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Submission + - Ask Slashdot

An anonymous reader writes: I've been on the hunt for a decent ADSL router that is also open and hackable. For some reason, it seems that such thing might not exist. Sure I've looked at all the OpenWRT and its variants but in the long list of hardware compatibility, I'm unable to find one platform that would work both WiFi and ADSL in a reliable way. I suspect that the reason is the ADSL chip manufacturers holding away the drivers. But still, why can't there be one manufacturer that would just sell an open platform for tweaking and customization by OEMs?
Note that large-scale vendors would indeed be open to adding a tweak or two if you order bulk but won't allow you to do your thing.
The Military

Submission + - Ukrainian Attack Dolphins Are on the Loose

Hugh Pickens writes writes: "The Ukrainian Navy has a small problem on their hands as the Atlantic reports that after rebooting the Soviet Union's marine mammal program last year with the goal of teaching dolphins to find underwater mines and kill enemy divers, three of the Ukrainian military's new recruits have gone AWOL. Apparently they swam away from their trainers ostensibly in search of a "mate" out in open waters. It might not be such a big deal except that these dolphins have been trained to "attack enemy combat swimmers using special knives or pistols fixed to their heads." Dolphins were trained at Sevastopol for the Soviet Navy as far back as 1973 to find military equipment such as sea mines on the seabed as well as attacking divers and even carrying explosives on their heads to plant on enemy ships. The US has its own dolphin program in San Diego with 40 trained dolphins and sea lions and another 50 in training. US Navy dolphins were deployed in Bahrain in 1987 during a period when Iran was laying down mines in the Persian Gulf to disrupt oil shipments. No word yet on whether "sharks with frickin’ laser beams attached” have been added to the US arsenal."
Desktops (Apple)

Submission + - World's Youngest Apple Mac Genius (

An anonymous reader writes: While most 6 year old boys are playing with Disney and Nintendo toys, this kid can rattle off the difference between vintage and newer processors, OS versions, RAM, virtualization (is that a custom Rainmaker desktop in Windows 7 running on a MacBook Pro?), video editing. Add the Herman Miller chair and a HDV deck, and I wonder what his parents do? Check out the video here:

Submission + - Red Bull literally does give you wings (

An anonymous reader writes: Red Bull’s collaboration with science sends social media world into space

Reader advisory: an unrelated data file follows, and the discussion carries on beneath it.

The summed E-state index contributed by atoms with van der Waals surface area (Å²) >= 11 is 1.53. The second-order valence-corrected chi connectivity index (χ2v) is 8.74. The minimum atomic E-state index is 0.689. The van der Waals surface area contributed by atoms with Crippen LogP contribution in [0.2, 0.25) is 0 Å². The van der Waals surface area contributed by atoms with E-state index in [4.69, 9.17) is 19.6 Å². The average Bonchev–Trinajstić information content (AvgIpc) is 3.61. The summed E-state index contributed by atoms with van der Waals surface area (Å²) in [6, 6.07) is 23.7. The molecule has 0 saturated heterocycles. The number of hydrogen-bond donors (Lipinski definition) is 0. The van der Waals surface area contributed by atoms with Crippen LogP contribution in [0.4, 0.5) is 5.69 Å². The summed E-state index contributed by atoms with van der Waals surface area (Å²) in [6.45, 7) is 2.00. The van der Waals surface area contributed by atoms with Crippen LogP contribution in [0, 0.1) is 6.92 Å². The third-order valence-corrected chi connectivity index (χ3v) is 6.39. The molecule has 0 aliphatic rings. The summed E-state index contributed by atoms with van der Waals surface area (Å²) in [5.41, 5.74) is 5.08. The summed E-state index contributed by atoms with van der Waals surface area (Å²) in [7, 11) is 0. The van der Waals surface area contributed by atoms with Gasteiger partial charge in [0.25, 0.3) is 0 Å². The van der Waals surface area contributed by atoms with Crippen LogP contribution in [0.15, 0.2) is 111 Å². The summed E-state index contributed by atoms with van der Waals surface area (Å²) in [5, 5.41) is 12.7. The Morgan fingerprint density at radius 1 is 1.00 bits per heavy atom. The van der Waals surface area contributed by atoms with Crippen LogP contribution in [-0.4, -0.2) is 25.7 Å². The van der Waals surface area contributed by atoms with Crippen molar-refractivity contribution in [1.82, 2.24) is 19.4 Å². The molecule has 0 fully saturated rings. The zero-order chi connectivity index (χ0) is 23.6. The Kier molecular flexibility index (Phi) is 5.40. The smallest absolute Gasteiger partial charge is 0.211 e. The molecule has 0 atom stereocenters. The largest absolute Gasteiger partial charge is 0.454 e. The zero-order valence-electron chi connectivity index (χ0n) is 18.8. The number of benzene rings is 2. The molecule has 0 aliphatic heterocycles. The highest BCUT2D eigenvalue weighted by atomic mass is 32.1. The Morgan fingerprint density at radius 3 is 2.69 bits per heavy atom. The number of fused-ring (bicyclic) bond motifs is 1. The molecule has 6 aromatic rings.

Just last week on the 14th of October Feilx Baumgartner set a new world record for skydiving an approximate 24 miles, reaching speeds up to 834 mph in the process. An impressive achievement for science and mankind alike, but also a massive achievement for Red Bull.
This 10 minute jump from the stratosphere over New Mexico was broadcasted to millions around the world resulting in arguably one of the biggest moments of 2012. It also made internet video history, as over 7 million people tuned in to watch the event live on YouTube.
And who was at the forefront of it all (except Felix Baumgartner of course)? The answer is Red Bull.
Diving from the edge of space in his Red Bull branded suit, Felix reached the speed of sound at 98,000 feet and then subsequently deployed his Red Bull parachute at 8,000 feet landing moments later sending the world into admiration.
Now if this mission had failed in any way i.e. the parachute didn’t open resulting in Felix’s death, or if the jump got delayed even more (the original scheduled launch was on the 9th of October, and then again on the 11th) then Red Bull really would have looked like idiots. But this was a risk they were willing to take. That is the key here: Risk, and it paid off big time.
In the days leading up to this event social media channels went into overdrive. The ‘Red Bull Stratos’ campaign — as the project was named — trended worldwide on Twitter. And the story was similar on Facebook as it surpassed 500,000 ‘likes’ before the event. At the time of writing it is currently on 730,605 ‘likes’ and reports that 1,367,366 people are talking about it on Facebook. Talk about embracing the power of social media with content worth talking about just like right now!